lead generation

Small businesses selling B2B always struggle to generate sales leads. Survey after survey confirms it as one of the biggest challenges they have.

There are plenty of tools out there that supposedly make it easy, and certainly they do make it easier than it has been in the past to generate many contacts, but it is still hard to generate a warm lead, and then to convert to a sale.

None of the tools are any good unless you have a crystal clear picture in your minds of the value you can deliver, being “wishy washy” and peppering the conversations with adjectives (particularly “awesome” my latest hate word) no longer works.

Following is a list of options that have worked over the years for my clients. Most are pretty obvious, when they are pointed out.

1. Referrals. Being referred is the best sales lead you could ever have. Someone who is familiar with your work saying “Bill is great at …. you should talk to him”  to a colleague would be wonderful. Yet, so few of us explicitly ask for referrals.  When you have done good work, ask who else your client knows who could benefit from your expertise, not expecting to be referred to their competitors.

2. Testimonials. Perhaps second to referrals are testimonials, people with whom you have worked who are prepared to say in the record how great you are. Video is the only way to go with testimonials. Nobody believes any more that the written ones on your website from “Monica X from Parramatta” are real, they believe you have written them. It takes Monica to front a camera, identify herself and say how great you are for it to be effective, then is very effective.

3. Personal networking. A lot of small business people join network groups, in the expectation that this will lead to referrals and work. It can, but almost always takes time and effort. Others in the group need to understand what you do, and how that is relevant to their problems, then they have to be convinced that you offer the best value solution to them. Being in such a group can be rewarding for small businesses in more ways that just generating leads, as it get them out of the office, and forces them to speak publicly about the value they can deliver, which almost always acts to sharpen the elevator pitch. These skills come in very useful when actually in elevators.

4. Digital networking. LinkedIn is the obvious tool here, too often misused by those who just see you there and immediately start selling. LinkedIn like any social platform requires that you demonstrate your bona fides first, and the best way to do that is to identify the groups, preferably closed ones, where your prospect hang out, and start to engage in the debates and conversations that occur. You  can then follow up privately with some, and have a more focussed conversation about their needs and after a rapport is established, your solutions.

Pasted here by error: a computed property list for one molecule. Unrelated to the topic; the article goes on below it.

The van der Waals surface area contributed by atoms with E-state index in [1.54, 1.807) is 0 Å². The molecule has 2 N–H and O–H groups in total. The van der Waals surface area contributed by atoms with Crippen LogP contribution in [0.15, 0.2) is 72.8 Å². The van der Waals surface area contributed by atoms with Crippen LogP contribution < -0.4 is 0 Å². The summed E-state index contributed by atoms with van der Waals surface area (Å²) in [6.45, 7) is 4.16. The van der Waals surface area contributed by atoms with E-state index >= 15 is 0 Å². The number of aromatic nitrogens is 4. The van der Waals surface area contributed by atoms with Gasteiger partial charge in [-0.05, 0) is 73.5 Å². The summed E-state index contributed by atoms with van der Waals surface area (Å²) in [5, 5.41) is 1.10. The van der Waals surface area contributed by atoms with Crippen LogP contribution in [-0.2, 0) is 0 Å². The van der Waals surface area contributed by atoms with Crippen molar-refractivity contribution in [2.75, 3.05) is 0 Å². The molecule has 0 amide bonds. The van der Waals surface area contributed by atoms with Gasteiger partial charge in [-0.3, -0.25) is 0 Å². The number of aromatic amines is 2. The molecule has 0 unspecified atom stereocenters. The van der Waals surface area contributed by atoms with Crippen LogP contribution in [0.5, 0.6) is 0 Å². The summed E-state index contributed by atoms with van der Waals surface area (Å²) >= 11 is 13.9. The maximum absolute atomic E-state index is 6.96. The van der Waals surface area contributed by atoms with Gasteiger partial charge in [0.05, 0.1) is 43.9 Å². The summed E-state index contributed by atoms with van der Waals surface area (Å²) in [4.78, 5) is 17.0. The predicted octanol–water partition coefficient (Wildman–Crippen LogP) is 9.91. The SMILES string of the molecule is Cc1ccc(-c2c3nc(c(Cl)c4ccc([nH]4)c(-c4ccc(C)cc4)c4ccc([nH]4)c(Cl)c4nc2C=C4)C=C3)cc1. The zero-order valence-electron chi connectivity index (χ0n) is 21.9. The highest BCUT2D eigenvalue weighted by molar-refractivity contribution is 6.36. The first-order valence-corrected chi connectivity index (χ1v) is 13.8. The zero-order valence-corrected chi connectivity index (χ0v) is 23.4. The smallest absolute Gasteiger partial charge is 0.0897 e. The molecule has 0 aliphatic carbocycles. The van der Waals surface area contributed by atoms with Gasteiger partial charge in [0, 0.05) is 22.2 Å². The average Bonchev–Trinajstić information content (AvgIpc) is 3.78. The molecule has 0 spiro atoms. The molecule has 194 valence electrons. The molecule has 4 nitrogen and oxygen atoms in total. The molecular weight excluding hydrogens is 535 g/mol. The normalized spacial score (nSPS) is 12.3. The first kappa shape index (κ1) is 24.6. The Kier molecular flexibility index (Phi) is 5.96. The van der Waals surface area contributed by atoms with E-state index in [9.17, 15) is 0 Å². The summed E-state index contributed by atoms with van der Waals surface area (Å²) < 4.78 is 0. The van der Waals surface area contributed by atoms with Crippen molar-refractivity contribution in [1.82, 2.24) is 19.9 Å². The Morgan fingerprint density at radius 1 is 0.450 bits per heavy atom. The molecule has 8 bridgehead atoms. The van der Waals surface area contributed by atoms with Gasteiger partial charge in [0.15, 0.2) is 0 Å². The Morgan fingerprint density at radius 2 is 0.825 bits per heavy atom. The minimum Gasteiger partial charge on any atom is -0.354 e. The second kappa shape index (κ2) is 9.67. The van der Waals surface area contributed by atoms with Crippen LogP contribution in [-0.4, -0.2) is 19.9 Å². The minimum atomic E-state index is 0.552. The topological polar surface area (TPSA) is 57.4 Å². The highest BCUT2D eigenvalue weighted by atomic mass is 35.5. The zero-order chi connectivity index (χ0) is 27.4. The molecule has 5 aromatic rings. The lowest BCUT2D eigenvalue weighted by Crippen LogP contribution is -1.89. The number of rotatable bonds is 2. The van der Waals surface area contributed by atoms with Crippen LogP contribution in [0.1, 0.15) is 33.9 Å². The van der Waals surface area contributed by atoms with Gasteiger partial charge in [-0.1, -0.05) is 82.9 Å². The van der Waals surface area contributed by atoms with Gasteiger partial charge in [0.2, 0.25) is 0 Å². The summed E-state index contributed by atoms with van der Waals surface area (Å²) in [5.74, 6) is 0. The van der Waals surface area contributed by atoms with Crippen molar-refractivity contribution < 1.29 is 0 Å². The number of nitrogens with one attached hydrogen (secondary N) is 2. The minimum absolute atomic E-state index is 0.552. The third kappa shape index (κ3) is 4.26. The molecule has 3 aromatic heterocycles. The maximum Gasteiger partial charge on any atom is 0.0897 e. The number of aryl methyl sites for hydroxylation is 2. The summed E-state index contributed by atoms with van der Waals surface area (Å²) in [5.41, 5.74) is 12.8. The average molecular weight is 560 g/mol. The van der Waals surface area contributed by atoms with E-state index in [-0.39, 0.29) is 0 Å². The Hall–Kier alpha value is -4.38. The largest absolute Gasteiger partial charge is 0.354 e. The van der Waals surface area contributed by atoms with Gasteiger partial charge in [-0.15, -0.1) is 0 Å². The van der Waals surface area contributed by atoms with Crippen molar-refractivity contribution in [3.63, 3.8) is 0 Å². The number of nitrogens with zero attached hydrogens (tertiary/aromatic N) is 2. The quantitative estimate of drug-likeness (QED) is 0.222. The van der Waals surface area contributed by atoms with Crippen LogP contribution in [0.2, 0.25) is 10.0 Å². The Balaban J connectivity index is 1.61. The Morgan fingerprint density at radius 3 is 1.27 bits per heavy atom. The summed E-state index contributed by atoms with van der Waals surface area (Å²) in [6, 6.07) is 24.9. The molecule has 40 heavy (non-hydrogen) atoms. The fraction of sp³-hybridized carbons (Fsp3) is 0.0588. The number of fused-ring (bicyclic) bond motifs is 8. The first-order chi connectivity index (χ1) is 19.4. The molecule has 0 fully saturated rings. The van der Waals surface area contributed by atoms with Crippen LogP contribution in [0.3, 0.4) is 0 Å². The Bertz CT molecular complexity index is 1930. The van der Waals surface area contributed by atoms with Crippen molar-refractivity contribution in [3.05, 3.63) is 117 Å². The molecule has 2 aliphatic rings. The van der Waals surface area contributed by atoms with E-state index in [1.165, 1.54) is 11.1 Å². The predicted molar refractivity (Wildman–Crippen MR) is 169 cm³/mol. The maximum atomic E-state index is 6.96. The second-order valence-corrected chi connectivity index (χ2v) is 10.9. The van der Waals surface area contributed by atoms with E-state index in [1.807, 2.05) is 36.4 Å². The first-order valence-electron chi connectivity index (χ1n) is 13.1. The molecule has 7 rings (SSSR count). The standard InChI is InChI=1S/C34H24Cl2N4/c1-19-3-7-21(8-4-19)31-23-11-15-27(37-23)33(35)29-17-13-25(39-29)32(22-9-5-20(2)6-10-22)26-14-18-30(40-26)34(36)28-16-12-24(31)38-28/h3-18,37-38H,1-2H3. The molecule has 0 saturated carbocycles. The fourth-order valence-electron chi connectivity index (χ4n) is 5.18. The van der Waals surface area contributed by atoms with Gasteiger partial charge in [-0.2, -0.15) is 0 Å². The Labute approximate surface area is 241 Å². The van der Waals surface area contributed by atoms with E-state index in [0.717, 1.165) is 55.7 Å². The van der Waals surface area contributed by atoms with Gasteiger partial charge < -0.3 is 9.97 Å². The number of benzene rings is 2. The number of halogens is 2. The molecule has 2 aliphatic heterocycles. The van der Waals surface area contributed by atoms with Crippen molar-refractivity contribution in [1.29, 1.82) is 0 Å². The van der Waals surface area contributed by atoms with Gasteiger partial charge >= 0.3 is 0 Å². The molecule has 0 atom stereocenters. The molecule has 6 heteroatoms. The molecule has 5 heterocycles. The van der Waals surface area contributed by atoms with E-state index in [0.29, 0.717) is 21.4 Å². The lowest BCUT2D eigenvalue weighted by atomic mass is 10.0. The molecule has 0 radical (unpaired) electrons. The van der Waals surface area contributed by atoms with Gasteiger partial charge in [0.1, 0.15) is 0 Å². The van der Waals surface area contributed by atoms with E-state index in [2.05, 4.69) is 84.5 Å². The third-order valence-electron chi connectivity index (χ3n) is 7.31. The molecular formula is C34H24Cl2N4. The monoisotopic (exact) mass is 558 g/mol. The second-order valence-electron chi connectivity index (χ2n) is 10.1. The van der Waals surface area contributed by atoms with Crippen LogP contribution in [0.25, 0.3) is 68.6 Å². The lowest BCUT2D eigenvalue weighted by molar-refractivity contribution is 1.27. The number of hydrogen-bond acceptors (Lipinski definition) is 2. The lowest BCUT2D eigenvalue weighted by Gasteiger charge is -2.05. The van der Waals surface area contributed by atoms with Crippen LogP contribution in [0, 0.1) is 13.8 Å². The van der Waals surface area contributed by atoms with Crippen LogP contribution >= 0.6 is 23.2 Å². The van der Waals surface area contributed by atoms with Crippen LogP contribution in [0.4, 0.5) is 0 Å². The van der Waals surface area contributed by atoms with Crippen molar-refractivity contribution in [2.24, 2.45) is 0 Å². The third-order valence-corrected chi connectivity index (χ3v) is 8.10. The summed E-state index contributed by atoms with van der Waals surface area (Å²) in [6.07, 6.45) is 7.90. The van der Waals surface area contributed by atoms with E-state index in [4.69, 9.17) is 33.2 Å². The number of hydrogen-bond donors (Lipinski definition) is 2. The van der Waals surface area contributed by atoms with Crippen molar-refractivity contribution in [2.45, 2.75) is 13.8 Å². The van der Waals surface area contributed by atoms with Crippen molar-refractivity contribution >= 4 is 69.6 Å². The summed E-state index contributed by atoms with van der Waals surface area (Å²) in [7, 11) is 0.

5. Seminars, webinars & e-books. In most cases, our clients buy from us because we have something, or know something that they cannot  get elsewhere. Demonstrating your mastery of a topic by running seminars on them, producing webinars, and writing e-books demonstrates your mastery. The secondary benefit of this type of content is that it can be used, reused, repurposed, and  reused again, and again.

6. Platform cross-posting. Many people blog on their own site, hoping people will stumble over the posts, but there are many other platforms now that can provide a shopfront for your products and services. LinkedIn recently introduced a blogging platform which works very well, you can open up a YouTube channel and post instructive videos, or put great information up on slideshare. Then there is guest blogging, a great way to leverage the lists of others, by adding value to their audience, a win win both ways.

7. Lead magnets. These are things that visitors can gain access to by exchanging their email address. It is a great way to reuse the content you produced in a webinar or e-book. Here the challenge is that you need to attract the eyeballs to the lead magnet before it has a chance of being magnetic.

8. Direct mail. Yes, snail mail does work in this day of digital everything. Now we get so few things in the mail that is not either bills or junk, that a handwritten envelope with a stamp, will always get opened and read. This requires that a modicum of research into your prospects is done, as a wrong spelling or title means immediate filing in the round-file. Best done in small batches, that way you can also test the response to the sales letter you send.

9. Warm cold calling. Bit of an oxymoron there, but a deliberate one. If you do  not know the name and position of the person you are preparing to call, do  to waste your time. However, if you do know  their name, there is a reason they might be interested in hearing from you, and you can articulate that reason in 20 seconds or less, then that implies you have done sufficient research to make a cold call a warm one.

10. Advertising. The last and perhaps most obvious tactic to generate leads. All social platforms survive by taking advertising, they are the newspapers of the 21st century in that regard. You give them your profile and preferences, inadvertently or otherwise, and they sell that to advertisers to whom your profile fits their target. Having said that, the tools available on the platforms are terrific. Both Facebook and Google in particular set about making it increasingly easy to spend ad money with them with features like Facebooks lookalike audiences explained here by Jon Loomer, easy and AdWords strategies outlined by Wordstream.


Most businesses use a mixture of the above, too often randomly rather than as a deliberate strategy. The old marketing communication “rule of 3” still applies: Know what you want to say, know and articulate why it is relevant to the receiver, listen to the response.